Impact of shoulder dystocia, stratified by type of manoeuvre, on severe neonatal outcome and maternal morbidity

Michelotti, Flurina , Flatley, Christopher and Kumar, Sailesh (2017) Impact of shoulder dystocia, stratified by type of manoeuvre, on severe neonatal outcome and maternal morbidity. The Australian and New Zealand Journal of Obstetrics and Gynaecology, . doi:10.1111/ajo.12718


Author Michelotti, Flurina
Flatley, Christopher
Kumar, Sailesh
Title Impact of shoulder dystocia, stratified by type of manoeuvre, on severe neonatal outcome and maternal morbidity
Journal name The Australian and New Zealand Journal of Obstetrics and Gynaecology   Check publisher's open access policy
ISSN 1479-828X
0004-8666
Publication date 2017-09-14
Year available 2017
Sub-type Article (original research)
DOI 10.1111/ajo.12718
Open Access Status Not yet assessed
Total pages 8
Place of publication Richmond, VIC, Australia
Publisher Wiley-Blackwell Publishing Asia
Language eng
Abstract Shoulder dystocia is an uncommon and unpredictable obstetric emergency. It is associated with significant neonatal, maternal and medico-legal consequences.

To ascertain the impact shoulder dystocia has on severe neonatal and maternal outcomes specific to the type of manoeuvre.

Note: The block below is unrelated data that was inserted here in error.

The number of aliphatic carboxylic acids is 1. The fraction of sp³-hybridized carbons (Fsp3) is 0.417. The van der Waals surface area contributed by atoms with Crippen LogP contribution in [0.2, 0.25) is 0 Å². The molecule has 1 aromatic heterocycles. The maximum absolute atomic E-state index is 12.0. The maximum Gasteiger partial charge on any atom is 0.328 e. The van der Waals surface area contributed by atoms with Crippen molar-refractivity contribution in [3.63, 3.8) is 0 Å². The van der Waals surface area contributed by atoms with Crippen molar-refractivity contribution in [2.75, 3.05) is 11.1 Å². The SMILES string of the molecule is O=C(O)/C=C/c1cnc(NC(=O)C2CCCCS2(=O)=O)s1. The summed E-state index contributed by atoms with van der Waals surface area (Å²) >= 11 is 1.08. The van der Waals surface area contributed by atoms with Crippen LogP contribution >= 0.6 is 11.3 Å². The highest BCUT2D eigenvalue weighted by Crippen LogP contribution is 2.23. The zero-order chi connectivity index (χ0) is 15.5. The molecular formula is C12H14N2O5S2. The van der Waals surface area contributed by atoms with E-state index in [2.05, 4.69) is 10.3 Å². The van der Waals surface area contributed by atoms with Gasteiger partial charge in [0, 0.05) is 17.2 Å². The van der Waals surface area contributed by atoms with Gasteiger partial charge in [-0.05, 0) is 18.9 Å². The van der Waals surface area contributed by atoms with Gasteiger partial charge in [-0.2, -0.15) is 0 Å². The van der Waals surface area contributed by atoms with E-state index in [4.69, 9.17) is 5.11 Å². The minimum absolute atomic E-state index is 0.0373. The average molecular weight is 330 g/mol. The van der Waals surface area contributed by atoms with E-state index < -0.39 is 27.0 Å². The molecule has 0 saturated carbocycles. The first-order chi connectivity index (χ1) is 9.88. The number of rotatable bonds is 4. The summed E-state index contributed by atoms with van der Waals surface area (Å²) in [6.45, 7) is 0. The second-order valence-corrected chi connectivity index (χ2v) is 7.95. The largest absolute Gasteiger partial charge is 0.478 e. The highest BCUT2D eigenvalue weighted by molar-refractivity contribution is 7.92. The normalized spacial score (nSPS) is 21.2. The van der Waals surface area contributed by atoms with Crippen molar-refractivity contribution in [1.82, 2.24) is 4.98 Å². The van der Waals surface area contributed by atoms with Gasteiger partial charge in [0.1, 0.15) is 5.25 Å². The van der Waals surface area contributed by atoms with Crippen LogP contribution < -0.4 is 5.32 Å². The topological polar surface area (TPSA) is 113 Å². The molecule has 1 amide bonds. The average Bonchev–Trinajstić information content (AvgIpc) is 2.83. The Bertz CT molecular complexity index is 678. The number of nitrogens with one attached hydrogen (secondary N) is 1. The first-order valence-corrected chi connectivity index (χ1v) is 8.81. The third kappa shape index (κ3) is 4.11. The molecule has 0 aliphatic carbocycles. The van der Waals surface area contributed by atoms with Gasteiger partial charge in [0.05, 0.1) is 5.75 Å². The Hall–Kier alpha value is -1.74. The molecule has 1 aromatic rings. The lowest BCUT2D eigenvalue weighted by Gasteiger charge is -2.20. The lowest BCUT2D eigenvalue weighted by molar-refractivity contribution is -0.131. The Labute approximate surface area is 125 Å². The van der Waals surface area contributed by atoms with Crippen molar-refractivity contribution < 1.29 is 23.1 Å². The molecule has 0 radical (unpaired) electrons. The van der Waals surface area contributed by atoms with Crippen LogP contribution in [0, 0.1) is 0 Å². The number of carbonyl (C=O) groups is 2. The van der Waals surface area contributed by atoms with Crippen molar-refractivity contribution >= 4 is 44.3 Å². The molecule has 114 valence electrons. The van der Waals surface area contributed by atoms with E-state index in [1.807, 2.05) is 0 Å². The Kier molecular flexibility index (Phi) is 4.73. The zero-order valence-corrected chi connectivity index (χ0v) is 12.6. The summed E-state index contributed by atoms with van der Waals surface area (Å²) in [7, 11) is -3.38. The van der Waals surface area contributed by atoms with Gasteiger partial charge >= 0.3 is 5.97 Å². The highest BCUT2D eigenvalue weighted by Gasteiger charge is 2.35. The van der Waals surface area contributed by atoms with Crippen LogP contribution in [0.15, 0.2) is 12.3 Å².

This was a retrospective study of 48 021 term singleton vaginal deliveries the Mater Mothers' Hospital in Brisbane between 2007 and 2015. Maternal and neonatal outcomes were compared between deliveries complicated by shoulder dystocia and those uncomplicated.

Deliveries complicated by shoulder dystocia are associated with low Apgar scores (≤3) at five minutes (odds ratio (OR) 5.25, 95% CI 3.23-8.56, P < 0.001), acidosis (OR 3.10, 95% CI 2.76-3.50, P < 0.001), postpartum haemorrhage (OR 2.28, 95% CI 1.90-2.75, P < 0.001) and perineal trauma (OR 1.92, 95% CI 1.54-2.39, P < 0.001). Compared to McRoberts' manoeuvre and suprapubic pressure alone, the odds of serious neonatal outcome are increased with internal rotational manoeuvres (OR 3.82, 95% CI 2.54-5.74, P < 0.001) and delivery of the posterior arm (OR 4.49, 95% CI 3.54-5.69, P < 0.001). The OR of maternal injury is 2.07 (95% CI 1.77-2.45, P < 0.001), 2.26 (95% CI 1.21-4.21, P < 0.001) and 2.29 (95% CI 1.58-3.32, P < 0.001) with McRoberts'/suprapubic pressure, internal rotation and posterior arm delivery, respectively. Brachial plexus injuries and fractures complicate 1.4 and 0.9% of deliveries, with the risk of injury increasing when greater than one manoeuvre is required.

The risk of neonatal and maternal trauma is strongly associated with the number and types of manoeuvres. Given the associated implications, adequate antenatal counselling, simulation training and enhanced labour surveillance are essential.
Keyword McRoberts' manoeuvre
birth injury
brachial plexus injury
shoulder dystocia
Q-Index Code C1
Q-Index Status Provisional Code
Institutional Status UQ

Document type: Journal Article
Sub-type: Article (original research)
Collections: Mater Research Institute-UQ (MRI-UQ)
HERDC Pre-Audit
School of Medicine Publications
 
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Created: Wed, 01 Nov 2017, 10:32:23 EST by Johanna Barclay on behalf of Mater Research Institute-UQ